Glaucoma or kala motia causes damage to the optic nerve, and this happens due to the build-up of high intraocular pressure in the eye. In order to maintain healthy vision, the eye must properly regulate pressure by draining excess fluid. Glaucoma occurs when the eye cannot drain aqueous fluid, causing increased pressure in the eye and irreversible damage to the optic nerve. The damage to the optic nerve can cause permanent vision loss and even blindness in some cases. So, here’s a list of important facts and information about Glaucoma that can help you save your vision.
1. Glaucoma Has No Warning Signs
Often referred to as “the sneak thief of sight,” Glaucoma usually has no early symptoms or warning signs. Vision loss associated with Glaucoma can be gradual and may even go unnoticed, as it slowly affects peripheral vision. Anyone is at risk of developing Glaucoma, and the best way to detect the eye disease is by conducting annual eye exam and Glaucoma screening tests, regularly.
2. Risk Factors
Although anyone can develop Glaucoma, the following factors may increase your risk:
- Over the age of 60
- Family history of Glaucoma
- Steroid users
If you are 35 or older and fit into the “high-risk” category, it is recommended that you have a comprehensive eye exam every one to two years.
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3. Glaucoma Causes Irreversible Vision Loss or Blindness
Glaucoma cannot be cured. And vision loss associated with Glaucoma is irreversible; however, early detection of Glaucoma can slow the progression of the disease and prevent any further loss of vision. Several treatment options are available to help regulate the pressure in the eye and help aqueous fluid drain from the eye, helping to keep ocular pressure in check and prevent any further damage to the optic nerve.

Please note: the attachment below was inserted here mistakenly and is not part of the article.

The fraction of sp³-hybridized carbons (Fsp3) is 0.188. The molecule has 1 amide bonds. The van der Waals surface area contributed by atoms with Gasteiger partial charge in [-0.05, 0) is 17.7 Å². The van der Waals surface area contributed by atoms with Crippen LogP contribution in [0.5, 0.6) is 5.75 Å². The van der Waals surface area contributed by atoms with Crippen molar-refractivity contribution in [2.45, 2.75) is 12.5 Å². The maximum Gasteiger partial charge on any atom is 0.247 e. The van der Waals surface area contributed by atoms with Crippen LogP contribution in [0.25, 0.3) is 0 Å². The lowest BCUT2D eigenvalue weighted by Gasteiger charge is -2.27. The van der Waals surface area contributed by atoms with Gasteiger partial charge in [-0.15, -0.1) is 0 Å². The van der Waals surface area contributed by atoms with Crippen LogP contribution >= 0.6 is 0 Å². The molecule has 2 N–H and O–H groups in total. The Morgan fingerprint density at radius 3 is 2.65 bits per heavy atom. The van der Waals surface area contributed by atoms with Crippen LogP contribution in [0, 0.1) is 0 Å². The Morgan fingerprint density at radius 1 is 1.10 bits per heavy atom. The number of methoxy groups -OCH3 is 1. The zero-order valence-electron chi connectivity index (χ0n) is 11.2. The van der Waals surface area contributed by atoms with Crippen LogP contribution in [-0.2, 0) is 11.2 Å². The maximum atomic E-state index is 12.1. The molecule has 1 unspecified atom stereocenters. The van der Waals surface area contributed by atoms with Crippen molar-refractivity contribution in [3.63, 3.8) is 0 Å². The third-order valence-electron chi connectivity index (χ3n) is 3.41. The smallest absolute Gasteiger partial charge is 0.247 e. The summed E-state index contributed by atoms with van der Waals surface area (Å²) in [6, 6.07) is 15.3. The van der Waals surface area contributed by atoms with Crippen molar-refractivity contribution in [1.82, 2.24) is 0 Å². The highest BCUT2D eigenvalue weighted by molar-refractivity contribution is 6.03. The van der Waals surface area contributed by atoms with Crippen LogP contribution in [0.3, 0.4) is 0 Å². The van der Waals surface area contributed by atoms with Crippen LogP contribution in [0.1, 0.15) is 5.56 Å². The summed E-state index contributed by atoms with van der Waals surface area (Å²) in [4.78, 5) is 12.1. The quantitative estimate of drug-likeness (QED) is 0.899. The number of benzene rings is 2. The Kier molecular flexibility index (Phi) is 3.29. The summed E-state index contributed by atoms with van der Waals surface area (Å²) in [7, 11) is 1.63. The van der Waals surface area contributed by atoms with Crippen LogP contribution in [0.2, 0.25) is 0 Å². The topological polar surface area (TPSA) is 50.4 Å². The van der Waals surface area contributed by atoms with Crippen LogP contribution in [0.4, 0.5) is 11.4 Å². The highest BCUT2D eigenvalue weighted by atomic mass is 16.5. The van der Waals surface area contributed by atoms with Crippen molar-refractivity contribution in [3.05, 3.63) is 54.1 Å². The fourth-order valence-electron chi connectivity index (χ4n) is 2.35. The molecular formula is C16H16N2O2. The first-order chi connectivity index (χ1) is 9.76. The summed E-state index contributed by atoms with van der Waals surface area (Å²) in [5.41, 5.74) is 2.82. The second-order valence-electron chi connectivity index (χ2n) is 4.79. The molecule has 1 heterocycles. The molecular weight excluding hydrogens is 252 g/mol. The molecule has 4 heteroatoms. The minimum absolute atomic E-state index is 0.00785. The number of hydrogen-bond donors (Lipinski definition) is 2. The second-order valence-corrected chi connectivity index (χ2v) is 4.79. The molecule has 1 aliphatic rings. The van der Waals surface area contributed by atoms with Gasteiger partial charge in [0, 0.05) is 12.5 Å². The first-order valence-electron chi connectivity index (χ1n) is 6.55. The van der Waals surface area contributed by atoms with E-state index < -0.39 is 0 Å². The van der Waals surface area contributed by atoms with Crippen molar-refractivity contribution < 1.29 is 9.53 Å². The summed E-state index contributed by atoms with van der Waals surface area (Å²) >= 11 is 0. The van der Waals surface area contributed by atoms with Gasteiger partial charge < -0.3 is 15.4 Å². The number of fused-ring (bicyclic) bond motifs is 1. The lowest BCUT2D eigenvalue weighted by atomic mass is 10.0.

4. Glaucoma Detection
During a comprehensive eye exam, several tests can help your doctor detect Glaucoma. A fully dilated exam allows an ophthalmologist to examine your optic nerve carefully. A test called ‘Tonometry’ is used to test the pressure in your eye with a puff of air. Measuring the thickness of your cornea and examining the angle of where your iris meets your cornea can also help in the diagnosis of Glaucoma. It’s important to provide a thorough family history, any previous eye trauma, and a comprehensive list of medications to your doctor which can indicate if you are at higher risk for developing Glaucoma.
5. Early Diagnosis and Treatment
Early detection is the best way to prevent or control the progression of vision loss associated with Glaucoma. Because anyone can be at risk of developing glaucoma and there are often few warning signs, it’s imperative to follow recommended guidelines for routine eye exams. Although there is still no cure for Glaucoma, advances in ophthalmology have led to several clinical and surgical treatment options to help Glaucoma patients slow the progression of the disease and prevent any further loss of vision. Common treatments include the use of drops, laser treatments, and the surgical implantation of shunts, stents, or valves.
For more queries or to schedule an annual eye exam or Glaucoma screening at Sharp Sight (Group of Eye Hospitals), speak to our representative. Call 01130087999
About Glaucoma Facts
very informative and helpful blog